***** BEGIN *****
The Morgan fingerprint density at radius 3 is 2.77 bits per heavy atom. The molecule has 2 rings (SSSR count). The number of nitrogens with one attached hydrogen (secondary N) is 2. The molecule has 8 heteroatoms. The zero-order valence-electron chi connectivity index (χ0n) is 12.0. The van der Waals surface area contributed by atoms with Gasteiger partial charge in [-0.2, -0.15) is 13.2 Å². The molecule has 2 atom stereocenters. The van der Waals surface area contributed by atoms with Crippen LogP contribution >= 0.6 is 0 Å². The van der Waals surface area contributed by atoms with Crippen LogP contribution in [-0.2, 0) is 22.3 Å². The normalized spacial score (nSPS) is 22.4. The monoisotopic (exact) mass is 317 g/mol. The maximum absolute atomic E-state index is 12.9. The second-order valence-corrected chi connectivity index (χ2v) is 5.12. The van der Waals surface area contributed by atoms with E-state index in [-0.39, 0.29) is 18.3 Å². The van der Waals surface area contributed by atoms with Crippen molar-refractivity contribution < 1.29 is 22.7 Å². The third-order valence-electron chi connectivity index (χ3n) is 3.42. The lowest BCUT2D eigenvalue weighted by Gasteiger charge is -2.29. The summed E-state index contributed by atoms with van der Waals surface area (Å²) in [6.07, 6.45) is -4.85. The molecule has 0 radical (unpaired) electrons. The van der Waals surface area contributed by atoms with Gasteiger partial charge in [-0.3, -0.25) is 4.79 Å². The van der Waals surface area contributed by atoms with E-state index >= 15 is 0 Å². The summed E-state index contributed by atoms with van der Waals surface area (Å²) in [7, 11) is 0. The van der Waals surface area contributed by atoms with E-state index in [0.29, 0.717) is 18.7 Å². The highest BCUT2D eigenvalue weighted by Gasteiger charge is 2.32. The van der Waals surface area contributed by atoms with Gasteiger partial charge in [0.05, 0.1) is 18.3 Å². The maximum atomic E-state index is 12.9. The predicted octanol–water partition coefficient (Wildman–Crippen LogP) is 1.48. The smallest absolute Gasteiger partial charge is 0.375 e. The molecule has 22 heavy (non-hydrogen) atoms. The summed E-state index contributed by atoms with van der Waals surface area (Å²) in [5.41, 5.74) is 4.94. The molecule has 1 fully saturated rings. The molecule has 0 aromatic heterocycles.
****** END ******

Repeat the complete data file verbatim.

The Morgan fingerprint density at radius 3 is 2.77 bits per heavy atom. The molecule has 2 rings (SSSR count). The number of nitrogens with one attached hydrogen (secondary N) is 2. The molecule has 8 heteroatoms. The zero-order valence-electron chi connectivity index (χ0n) is 12.0. The van der Waals surface area contributed by atoms with Gasteiger partial charge in [-0.2, -0.15) is 13.2 Å². The molecule has 2 atom stereocenters. The van der Waals surface area contributed by atoms with Crippen LogP contribution >= 0.6 is 0 Å². The van der Waals surface area contributed by atoms with Crippen LogP contribution in [-0.2, 0) is 22.3 Å². The normalized spacial score (nSPS) is 22.4. The monoisotopic (exact) mass is 317 g/mol. The maximum absolute atomic E-state index is 12.9. The second-order valence-corrected chi connectivity index (χ2v) is 5.12. The van der Waals surface area contributed by atoms with E-state index in [-0.39, 0.29) is 18.3 Å². The van der Waals surface area contributed by atoms with Crippen molar-refractivity contribution < 1.29 is 22.7 Å². The third-order valence-electron chi connectivity index (χ3n) is 3.42. The lowest BCUT2D eigenvalue weighted by Gasteiger charge is -2.29. The summed E-state index contributed by atoms with van der Waals surface area (Å²) in [6.07, 6.45) is -4.85. The molecule has 0 radical (unpaired) electrons. The van der Waals surface area contributed by atoms with Gasteiger partial charge in [-0.3, -0.25) is 4.79 Å². The van der Waals surface area contributed by atoms with E-state index >= 15 is 0 Å². The summed E-state index contributed by atoms with van der Waals surface area (Å²) in [7, 11) is 0. The van der Waals surface area contributed by atoms with E-state index in [0.29, 0.717) is 18.7 Å². The highest BCUT2D eigenvalue weighted by Gasteiger charge is 2.32. The van der Waals surface area contributed by atoms with Gasteiger partial charge in [0.05, 0.1) is 18.3 Å². The maximum atomic E-state index is 12.9. The predicted octanol–water partition coefficient (Wildman–Crippen LogP) is 1.48. The smallest absolute Gasteiger partial charge is 0.375 e. The molecule has 22 heavy (non-hydrogen) atoms. The summed E-state index contributed by atoms with van der Waals surface area (Å²) in [5.41, 5.74) is 4.94. The molecule has 1 fully saturated rings. The molecule has 0 aromatic heterocycles.